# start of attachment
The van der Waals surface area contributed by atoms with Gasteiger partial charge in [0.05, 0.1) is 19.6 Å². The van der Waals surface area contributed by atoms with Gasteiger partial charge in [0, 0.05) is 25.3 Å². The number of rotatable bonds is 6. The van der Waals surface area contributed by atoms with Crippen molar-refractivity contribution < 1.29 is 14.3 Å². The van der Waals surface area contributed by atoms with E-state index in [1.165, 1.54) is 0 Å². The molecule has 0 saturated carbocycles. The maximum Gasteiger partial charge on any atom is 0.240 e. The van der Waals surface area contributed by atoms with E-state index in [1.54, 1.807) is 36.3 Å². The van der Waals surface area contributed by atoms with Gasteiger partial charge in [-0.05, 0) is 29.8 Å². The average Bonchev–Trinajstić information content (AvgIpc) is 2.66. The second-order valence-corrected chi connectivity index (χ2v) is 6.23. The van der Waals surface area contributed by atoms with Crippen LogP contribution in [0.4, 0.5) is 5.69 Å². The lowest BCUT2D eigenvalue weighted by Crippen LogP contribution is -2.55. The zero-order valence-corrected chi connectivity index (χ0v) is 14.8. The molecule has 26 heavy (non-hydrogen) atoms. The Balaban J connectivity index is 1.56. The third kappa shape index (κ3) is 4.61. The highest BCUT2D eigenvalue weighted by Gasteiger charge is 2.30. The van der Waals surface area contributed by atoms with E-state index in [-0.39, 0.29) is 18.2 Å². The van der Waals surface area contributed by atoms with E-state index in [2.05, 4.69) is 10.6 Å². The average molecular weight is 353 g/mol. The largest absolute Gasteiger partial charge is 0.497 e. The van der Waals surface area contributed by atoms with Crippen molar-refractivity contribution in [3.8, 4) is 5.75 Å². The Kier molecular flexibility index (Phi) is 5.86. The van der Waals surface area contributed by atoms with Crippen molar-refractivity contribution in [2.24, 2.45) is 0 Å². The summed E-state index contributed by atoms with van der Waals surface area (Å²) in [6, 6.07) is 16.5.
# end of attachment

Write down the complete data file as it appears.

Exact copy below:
The van der Waals surface area contributed by atoms with Gasteiger partial charge in [0.05, 0.1) is 19.6 Å². The van der Waals surface area contributed by atoms with Gasteiger partial charge in [0, 0.05) is 25.3 Å². The number of rotatable bonds is 6. The van der Waals surface area contributed by atoms with Crippen molar-refractivity contribution < 1.29 is 14.3 Å². The van der Waals surface area contributed by atoms with E-state index in [1.165, 1.54) is 0 Å². The molecule has 0 saturated carbocycles. The maximum Gasteiger partial charge on any atom is 0.240 e. The van der Waals surface area contributed by atoms with E-state index in [1.54, 1.807) is 36.3 Å². The van der Waals surface area contributed by atoms with Gasteiger partial charge in [-0.05, 0) is 29.8 Å². The average Bonchev–Trinajstić information content (AvgIpc) is 2.66. The second-order valence-corrected chi connectivity index (χ2v) is 6.23. The van der Waals surface area contributed by atoms with Crippen LogP contribution in [0.4, 0.5) is 5.69 Å². The lowest BCUT2D eigenvalue weighted by Crippen LogP contribution is -2.55. The zero-order valence-corrected chi connectivity index (χ0v) is 14.8. The molecule has 26 heavy (non-hydrogen) atoms. The Balaban J connectivity index is 1.56. The third kappa shape index (κ3) is 4.61. The highest BCUT2D eigenvalue weighted by Gasteiger charge is 2.30. The van der Waals surface area contributed by atoms with E-state index in [-0.39, 0.29) is 18.2 Å². The van der Waals surface area contributed by atoms with E-state index in [2.05, 4.69) is 10.6 Å². The average molecular weight is 353 g/mol. The largest absolute Gasteiger partial charge is 0.497 e. The van der Waals surface area contributed by atoms with Crippen molar-refractivity contribution in [3.8, 4) is 5.75 Å². The Kier molecular flexibility index (Phi) is 5.86. The van der Waals surface area contributed by atoms with Crippen molar-refractivity contribution in [2.24, 2.45) is 0 Å². The summed E-state index contributed by atoms with van der Waals surface area (Å²) in [6, 6.07) is 16.5.